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Vandergrift stormwater/sewage separation project gets 3-month extension

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By George Guido
Tuesday, Feb. 5, 2013, 12:06 a.m.
 

Vandergrift Council granted a three-month extension on Monday night to the company working on the stormwater/sewage separation project.

Monzo Corp. of Latrobe was scheduled to complete the project, which involves 350 residential units, in April. The restoration and repaving has been slower than expected.

“They have run into unforeseeable obstacles and have the need to do additional work,” said Michael Bove of Bove engineering.

The extension is permissible under terms of the PennVEST grant, which funds the $3.3 million project.

The state has approved a traffic-control plan for the Holland Avenue section of the project.

The detours will begin on March 4, when two blocks of Holland will be closed.

Bove said Holland, a state road, has weak soil underneath. When trenches are dug for new sewer pipes, Bove feels, the trenches could collapse if one lane of the street is open to traffic.

Motorists entering Vandergrift from the community pool area will be detoured by way of Lowell Street to Wallace, then to Walnut and to Oak.

Those heading out of the borough will be detoured from Wallace to Lowell.

Council members also said on Monday night that four Irving Street homes that have a septic system will get free tap-ins to the new sewer lines. Property owners, however, will have to pay for the lines from the homes to the tap-in area.

Phase II of the stormwater/sewage separation project also is moving ahead.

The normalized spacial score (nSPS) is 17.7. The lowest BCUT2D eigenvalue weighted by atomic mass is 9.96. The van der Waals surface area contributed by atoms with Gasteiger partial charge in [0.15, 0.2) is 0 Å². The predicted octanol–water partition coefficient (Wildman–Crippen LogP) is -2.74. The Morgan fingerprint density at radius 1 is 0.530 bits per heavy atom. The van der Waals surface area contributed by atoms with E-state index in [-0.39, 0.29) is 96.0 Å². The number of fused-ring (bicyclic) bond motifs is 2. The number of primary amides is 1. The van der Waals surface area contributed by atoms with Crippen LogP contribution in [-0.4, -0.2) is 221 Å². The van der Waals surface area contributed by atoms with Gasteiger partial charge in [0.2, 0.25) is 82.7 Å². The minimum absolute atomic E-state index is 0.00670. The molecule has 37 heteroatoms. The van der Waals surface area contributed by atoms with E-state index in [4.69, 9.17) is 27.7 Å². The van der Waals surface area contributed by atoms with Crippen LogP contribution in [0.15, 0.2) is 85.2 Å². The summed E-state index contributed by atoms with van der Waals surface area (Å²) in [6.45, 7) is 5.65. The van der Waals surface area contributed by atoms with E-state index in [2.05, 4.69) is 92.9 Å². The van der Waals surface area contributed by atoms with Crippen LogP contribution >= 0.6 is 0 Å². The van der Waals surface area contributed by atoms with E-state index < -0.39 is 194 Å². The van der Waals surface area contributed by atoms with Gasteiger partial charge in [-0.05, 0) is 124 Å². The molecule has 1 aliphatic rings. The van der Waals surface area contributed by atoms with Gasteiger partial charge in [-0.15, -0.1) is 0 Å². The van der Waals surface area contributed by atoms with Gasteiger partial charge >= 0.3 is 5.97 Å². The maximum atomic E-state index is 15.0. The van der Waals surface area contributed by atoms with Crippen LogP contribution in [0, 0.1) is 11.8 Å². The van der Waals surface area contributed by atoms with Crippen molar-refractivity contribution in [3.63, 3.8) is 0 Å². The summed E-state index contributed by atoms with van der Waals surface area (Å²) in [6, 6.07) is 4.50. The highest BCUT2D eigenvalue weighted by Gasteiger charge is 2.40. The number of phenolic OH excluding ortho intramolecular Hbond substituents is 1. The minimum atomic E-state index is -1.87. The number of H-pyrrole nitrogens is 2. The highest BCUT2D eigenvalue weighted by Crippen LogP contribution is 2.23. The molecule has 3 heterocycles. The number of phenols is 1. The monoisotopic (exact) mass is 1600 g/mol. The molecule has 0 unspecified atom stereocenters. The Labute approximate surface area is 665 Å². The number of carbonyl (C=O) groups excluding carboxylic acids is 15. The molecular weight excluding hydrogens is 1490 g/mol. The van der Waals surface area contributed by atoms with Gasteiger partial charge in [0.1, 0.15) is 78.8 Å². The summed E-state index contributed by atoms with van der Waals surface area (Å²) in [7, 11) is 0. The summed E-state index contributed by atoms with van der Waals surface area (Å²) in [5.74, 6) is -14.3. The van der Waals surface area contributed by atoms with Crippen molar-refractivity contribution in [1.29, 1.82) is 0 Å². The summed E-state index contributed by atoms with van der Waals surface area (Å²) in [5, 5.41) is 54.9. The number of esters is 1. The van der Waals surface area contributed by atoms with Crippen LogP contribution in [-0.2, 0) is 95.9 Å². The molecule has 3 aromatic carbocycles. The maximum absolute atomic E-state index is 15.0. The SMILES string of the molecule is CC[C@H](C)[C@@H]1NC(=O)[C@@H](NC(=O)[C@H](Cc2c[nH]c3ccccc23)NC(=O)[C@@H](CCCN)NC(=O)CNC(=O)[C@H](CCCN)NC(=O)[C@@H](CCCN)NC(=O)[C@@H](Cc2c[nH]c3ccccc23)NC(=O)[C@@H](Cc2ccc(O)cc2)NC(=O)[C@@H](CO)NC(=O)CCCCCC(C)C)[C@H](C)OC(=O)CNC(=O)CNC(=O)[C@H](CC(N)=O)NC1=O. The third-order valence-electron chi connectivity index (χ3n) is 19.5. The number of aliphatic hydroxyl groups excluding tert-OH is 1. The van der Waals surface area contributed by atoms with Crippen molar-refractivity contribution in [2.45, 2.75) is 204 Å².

This will be the largest of the three phases, It will involve 1,200 units and will cost about $10.9 million.

Plans were submitted to the state Department of Environmental Protection On Jan. 25.

Once DEP approval is received, Vandergrift can pursue additional PennVEST funding.

In other business

• Council didn't discuss the proposed Ion, GX Technology Inc. project.

Ion would like to test for possible underground shale formations beneath the borough.

Council turned down a request by Ion late last year to conduct seismic testing.

Borough Solicitor Larry Loperfito reportedly met with Ion officials last month regarding the dispute.

Vandergrift is part of a 281 square mile testing area, based mostly in neighboring Armstrong County.

• The borough could update the 2004 residential rental ordinance.

The ordinance calls for an apartment owner who lives more than 25 air miles from Vandergrift to hire a site manager from the borough area.

A proposal could reduce the distance to 15 air miles.

Last year's disruptive tenant ordinance could be consolidated with the 15-mile requirement in a new ordinance that is expected to be reviewed by council on March 4.

George Guido is a freelance writer for Trib Total Media.

 

 
 


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